Roads to Appalachia Through Scotland and Ireland
July 5 - July 21, 2005

 

The excitement of fifteen days of learning about the "Roads to Appalachia" by traveling those roads themselves was without equal in a true understanding of the historical context of the Appalachian culture base. The experience began in Scotland and explored historical, folkloric, and societal elements of both Lowland and Highland Scottish culture. Travels to Edinburgh, Glasgow, Inverness, Loch Ness, and the Isle of Skye explored these issues through visits to castles and museums, such as the Angus Folk Museum, the Highland Folk Museum, Culloden Visitor Center, and the Museum of the Isles/Clan Donald Center (the largest of centers for studying Scottish family history). Included in these days was also traditional celebrations of Scottish life and foods with a Scottish Evening including the "Ceremony of the Haggis," and the historic "get together" of the "caelie." The route of the Scotch-Irish (Lowland Scots) as they move across to Northern Ireland was studied.

The move to Ireland began in Northern Ireland and Belfast/Omagh where a visit to the Ulster American Folk Park fully explored the role of the Scotch-Irish in both British Isle and early American and Appalachian history. Of course, famous geological and historical sites were included. The move to the Republic of Ireland was our only encounter with the newly instituted monetary notion of the Euro. Most importantly the group had the opportunity to explore the area, historics, and tragedies that were created with the potato famine of the mid 1840's. A visit to County Roscommon and the Strokestown House/1840's Famine Museum not only reviewed that dark time in Irish history but established the base of understanding for the large immigration from that area to the United States and especially to central West Virginia state that the individuals were born in County Roscommon, Cork, Galway, or even Strokestown itself. What a wonderful way of understanding the arrival of the Irish Catholics in our area. Many other stops in Ireland and ending in Dublin illustrated the Appalachian background whether it be song, dance, legend, folklore, or geology.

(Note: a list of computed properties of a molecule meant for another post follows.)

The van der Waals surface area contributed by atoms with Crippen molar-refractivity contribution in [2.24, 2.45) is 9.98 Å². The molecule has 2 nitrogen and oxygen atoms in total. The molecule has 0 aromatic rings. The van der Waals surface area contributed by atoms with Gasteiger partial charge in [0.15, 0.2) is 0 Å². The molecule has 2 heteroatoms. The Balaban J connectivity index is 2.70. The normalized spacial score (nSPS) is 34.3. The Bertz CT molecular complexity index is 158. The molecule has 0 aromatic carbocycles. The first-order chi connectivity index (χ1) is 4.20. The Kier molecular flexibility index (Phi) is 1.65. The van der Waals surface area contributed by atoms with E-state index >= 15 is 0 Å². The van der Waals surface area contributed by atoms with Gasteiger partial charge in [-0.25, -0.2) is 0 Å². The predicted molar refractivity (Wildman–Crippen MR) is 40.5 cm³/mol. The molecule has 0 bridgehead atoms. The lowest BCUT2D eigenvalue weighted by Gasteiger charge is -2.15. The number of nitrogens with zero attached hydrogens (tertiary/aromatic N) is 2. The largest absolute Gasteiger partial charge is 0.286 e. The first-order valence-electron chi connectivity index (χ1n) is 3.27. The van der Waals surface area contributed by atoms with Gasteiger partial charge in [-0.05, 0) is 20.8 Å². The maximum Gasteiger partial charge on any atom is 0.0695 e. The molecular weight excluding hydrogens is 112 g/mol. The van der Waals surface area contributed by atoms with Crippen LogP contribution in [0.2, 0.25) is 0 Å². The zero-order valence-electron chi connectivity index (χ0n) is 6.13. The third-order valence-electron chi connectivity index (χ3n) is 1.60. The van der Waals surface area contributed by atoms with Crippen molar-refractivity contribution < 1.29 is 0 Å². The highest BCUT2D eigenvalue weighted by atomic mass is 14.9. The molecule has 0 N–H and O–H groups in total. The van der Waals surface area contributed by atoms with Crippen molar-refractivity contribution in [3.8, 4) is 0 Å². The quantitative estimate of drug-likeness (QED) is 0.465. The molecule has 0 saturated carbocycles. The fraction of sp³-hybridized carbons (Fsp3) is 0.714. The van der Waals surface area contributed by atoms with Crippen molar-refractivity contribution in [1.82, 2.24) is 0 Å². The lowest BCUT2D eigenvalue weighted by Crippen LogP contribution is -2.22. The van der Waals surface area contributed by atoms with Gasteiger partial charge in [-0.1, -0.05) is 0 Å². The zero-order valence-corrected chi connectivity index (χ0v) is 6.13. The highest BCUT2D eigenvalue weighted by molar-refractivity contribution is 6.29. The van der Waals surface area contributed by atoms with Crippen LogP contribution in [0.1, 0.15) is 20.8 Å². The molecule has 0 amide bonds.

Contact Info

The Frank and Jane Gabor
West Virginia Folklife Center

on the campus of Fairmont State University
1201 Locust Avenue
Fairmont, WV 26554
(304) 367-4403
wvfolklife@fairmontstate.edu


Dr. Judy P. Byers
Dr. Judy P. Byers
, Director Frank & Jane Gabor WV Folklife Center,
  Abelina Suarez Professor, Senior Level,
  English & Folklore Studies
Fairmont State University
(304) 367-4286
jbyers@fairmontstate.edu
 


 

FSUNow Stories

Wednesday, April 22, 2015

The Frank and Jane Gabor West Virginia Folklife Center at Fairmont State University will host “A Salute to Old-Time Music: Presenting Two Legendary Fiddlers in Concert” at 7 p.m. Friday, May 8.

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Monday, April 20, 2015

The West Virginia Storytelling Guild will present a free concert, “Stories A-Bloom!,” at 7:30 p.m., Friday, April 24, at the Frank and Jane Gabor West Virginia Folklife Center on the campus of Fairmont State University.

Six storytellers from the West Virginia Storytelling Guild will entertain with a variety of stories from their repertoires. There also will be books and CDs from various tellers available for purchase.

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Thursday, March 12, 2015

A special presentation at the Frank and Jane Gabor West Virginia Folklife Center on Sunday, March 22, will provide information on protecting and preserving our material culture. The event also will celebrate the closing of the exhibit, “Hanging by a Beautiful Thread: Celebrating the Fiber Arts,” which highlights the beauty in traditional fiber arts created in the home.

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